CBS Students strongly criticizes drastic changes to the intro week concept
The cabin trip is moved to February, the intro weeks in August are reduced to four or five days, and the cabin trip program will not include any alcohol-related activities. These are among the changes to CBS’ study start. CBS Students is highly concerned that the dramatic transformation of the intro concept will have negative consequences for new students’ social life and current students’ willingness to become administrators or intro guides.
The intro program for the new students of 2020 will look very different to previous years’ intro programs.
Now, the Senior Management has agreed on a new concept for the intro program, which has been described in a news article at mycbs.dk, and in broad brushstrokes includes the following;
- The cabin trip takes place in February, instead of August.
- The cabin trip program will not include any alcohol-related activities, and all intro guides must remain sober.
- The intro program in August is cut short from two weeks to four or five days and will include many more basic intro activities related to studying at CBS.
- Intro guides and administrators are hired for a longer period of time, as intro activities also take place during the second semester.
- More time and money is allocated to recruiting and training intro guides and administrators. Previously, administrators attended a two-day boot camp and the intro guides received two days of training in topics such as first aid.
CBS Students has helped devise alternatives for a new intro program concept in the wake of last year’s “many violations, especially at the intro camps”. But the Senior Management had the final decision on how the new concept should be structured and what it should contain.
And the new program is meeting strong criticism from CBS Students, where the concern is that it will increase the drop-out rate.
“The changes are drastic, and we are concerned about the disastrous consequences they will have for the 3,000 new students,” says Rasmus Christensen, Vice President of CBS Students, and continues:
“We especially disagree with postponing the cabin trips until February. We will lose all the social benefits of them being held at the beginning of the semester, when the new students are in the process of forming social relations.”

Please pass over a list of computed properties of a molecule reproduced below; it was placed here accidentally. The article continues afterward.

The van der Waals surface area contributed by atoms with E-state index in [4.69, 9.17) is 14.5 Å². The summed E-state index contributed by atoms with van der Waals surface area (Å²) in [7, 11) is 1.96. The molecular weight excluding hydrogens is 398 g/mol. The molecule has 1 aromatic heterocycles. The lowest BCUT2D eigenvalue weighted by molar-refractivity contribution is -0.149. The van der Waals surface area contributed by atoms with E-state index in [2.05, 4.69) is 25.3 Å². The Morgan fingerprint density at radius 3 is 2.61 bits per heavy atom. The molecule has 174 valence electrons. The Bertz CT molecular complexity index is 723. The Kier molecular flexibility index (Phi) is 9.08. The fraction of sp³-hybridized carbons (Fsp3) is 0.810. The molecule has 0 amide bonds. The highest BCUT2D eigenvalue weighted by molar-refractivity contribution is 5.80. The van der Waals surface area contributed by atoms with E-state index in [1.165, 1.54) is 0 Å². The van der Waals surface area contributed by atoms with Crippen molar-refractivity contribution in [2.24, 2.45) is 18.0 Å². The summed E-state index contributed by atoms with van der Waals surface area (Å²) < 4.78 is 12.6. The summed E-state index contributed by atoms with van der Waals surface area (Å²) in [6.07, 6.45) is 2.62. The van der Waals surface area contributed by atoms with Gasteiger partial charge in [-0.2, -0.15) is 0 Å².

We are concerned that we’ll lose more students, as they won’t have the chance to build up a social baseRasmus Christensen
He is referring to a report compiled by CBS Evaluation (EVA) in 2017, which shows a clear correlation between the drop-out rate and the length of the intro program. According to Rasmus Christensen, the report states that the drop-out rate decreases as more intro days are added, up to 10 days, where the effect levels off. And although the new intro program is supposed to continue throughout the entire first year, the cut back from two weeks to four or five days at the beginning of the semester is a mistake, argues Rasmus Christensen.
“Cutting the number of intro days in August down to four will create problems. You don’t have the same opportunities to make social connections and establish a feeling of togetherness, which is crucial for maintaining a low drop-out rate. We are concerned that we’ll lose more students, as they won’t have the chance to build up a social base. And we have data that proves that,” he says and continues:
“And here, we’re especially concerned about introverted students, or those who don’t have any network whatsoever in Copenhagen. This is a scenario we fear.”
“All in all, CBS Students thinks CBS is not living up to its responsibility. It’s supposed to create a good introduction for the new students, but instead is avoiding the problem. As a result, we will lose out on the social benefits, a lower drop-out rate and less loneliness,” he says.
No alcohol-related activities
Most of the increased number of violated intro rules last year related to alcohol. Sales and consumption of alcohol before 5 PM, consumption of hard liquor, and encouragement to drink.
This year, CBS has decided to rule out alcohol-related activities during the cabin trips, and the intro guides must remain sober at all times. Last year, two intro guides on each program undertook to stay sober during all the activities.
But Rasmus Christensen is afraid that the new students will organize parties themselves. This could lead to the early segregation of the new student body.
“It’s possible that groups of students will go out on their own. Conversely, if the intro guides organize an event, you are sure that everyone is invited and taken care of, but if the students plan it themselves, it’s easier to exclude some individuals. Also, a new alcohol culture cannot be encouraged and formed in a safe environment, something that would last throughout the students’ time at CBS,” he says and continues:
“Banning alcohol will cause rifts among groups of students and that’s unfortunate. And it’s naïve to think that you can change something by forbidding it.”
You reap what you sow… or?
Issues concerning alcohol consumption and offensive behavior have haunted CBS for years. Several times, CBS has tightened the rules for ethical behavior among intro guides in an attempt to prevent such problems, and in December last year, 25 students were temporarily suspended from CBS for up to two exam periods for violating those rules.